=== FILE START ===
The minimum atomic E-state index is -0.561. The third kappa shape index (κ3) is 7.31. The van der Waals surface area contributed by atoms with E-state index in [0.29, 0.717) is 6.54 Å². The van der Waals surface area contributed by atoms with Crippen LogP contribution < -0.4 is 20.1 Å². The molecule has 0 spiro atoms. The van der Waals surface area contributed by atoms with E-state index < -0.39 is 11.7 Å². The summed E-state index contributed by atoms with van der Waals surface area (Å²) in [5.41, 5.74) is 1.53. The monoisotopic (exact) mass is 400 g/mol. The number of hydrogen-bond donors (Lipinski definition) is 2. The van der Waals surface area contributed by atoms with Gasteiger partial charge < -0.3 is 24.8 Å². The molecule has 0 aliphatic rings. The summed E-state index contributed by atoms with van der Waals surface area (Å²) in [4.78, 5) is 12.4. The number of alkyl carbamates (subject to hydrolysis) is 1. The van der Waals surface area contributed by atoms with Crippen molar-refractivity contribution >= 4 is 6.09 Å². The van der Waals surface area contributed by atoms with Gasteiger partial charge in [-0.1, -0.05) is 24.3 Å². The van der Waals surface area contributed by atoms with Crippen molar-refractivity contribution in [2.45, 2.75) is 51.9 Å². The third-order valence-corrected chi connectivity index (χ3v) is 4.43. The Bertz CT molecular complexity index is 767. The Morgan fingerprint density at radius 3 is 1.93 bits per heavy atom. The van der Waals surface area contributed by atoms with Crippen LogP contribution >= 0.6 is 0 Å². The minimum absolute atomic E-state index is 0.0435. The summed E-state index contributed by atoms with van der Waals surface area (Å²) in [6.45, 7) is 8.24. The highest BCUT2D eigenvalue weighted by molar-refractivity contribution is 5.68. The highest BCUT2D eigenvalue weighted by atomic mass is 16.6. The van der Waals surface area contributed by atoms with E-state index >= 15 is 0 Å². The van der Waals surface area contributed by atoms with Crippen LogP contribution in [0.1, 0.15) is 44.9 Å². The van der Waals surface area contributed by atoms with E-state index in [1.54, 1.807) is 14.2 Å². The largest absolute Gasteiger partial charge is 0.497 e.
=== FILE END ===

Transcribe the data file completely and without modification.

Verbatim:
The minimum atomic E-state index is -0.561. The third kappa shape index (κ3) is 7.31. The van der Waals surface area contributed by atoms with E-state index in [0.29, 0.717) is 6.54 Å². The van der Waals surface area contributed by atoms with Crippen LogP contribution < -0.4 is 20.1 Å². The molecule has 0 spiro atoms. The van der Waals surface area contributed by atoms with E-state index < -0.39 is 11.7 Å². The summed E-state index contributed by atoms with van der Waals surface area (Å²) in [5.41, 5.74) is 1.53. The monoisotopic (exact) mass is 400 g/mol. The number of hydrogen-bond donors (Lipinski definition) is 2. The van der Waals surface area contributed by atoms with Gasteiger partial charge < -0.3 is 24.8 Å². The molecule has 0 aliphatic rings. The summed E-state index contributed by atoms with van der Waals surface area (Å²) in [4.78, 5) is 12.4. The number of alkyl carbamates (subject to hydrolysis) is 1. The van der Waals surface area contributed by atoms with Crippen molar-refractivity contribution >= 4 is 6.09 Å². The van der Waals surface area contributed by atoms with Gasteiger partial charge in [-0.1, -0.05) is 24.3 Å². The van der Waals surface area contributed by atoms with Crippen molar-refractivity contribution in [2.45, 2.75) is 51.9 Å². The third-order valence-corrected chi connectivity index (χ3v) is 4.43. The Bertz CT molecular complexity index is 767. The Morgan fingerprint density at radius 3 is 1.93 bits per heavy atom. The van der Waals surface area contributed by atoms with Crippen LogP contribution >= 0.6 is 0 Å². The minimum absolute atomic E-state index is 0.0435. The summed E-state index contributed by atoms with van der Waals surface area (Å²) in [6.45, 7) is 8.24. The highest BCUT2D eigenvalue weighted by molar-refractivity contribution is 5.68. The highest BCUT2D eigenvalue weighted by atomic mass is 16.6. The van der Waals surface area contributed by atoms with E-state index >= 15 is 0 Å². The van der Waals surface area contributed by atoms with Crippen LogP contribution in [0.1, 0.15) is 44.9 Å². The van der Waals surface area contributed by atoms with E-state index in [1.54, 1.807) is 14.2 Å². The largest absolute Gasteiger partial charge is 0.497 e.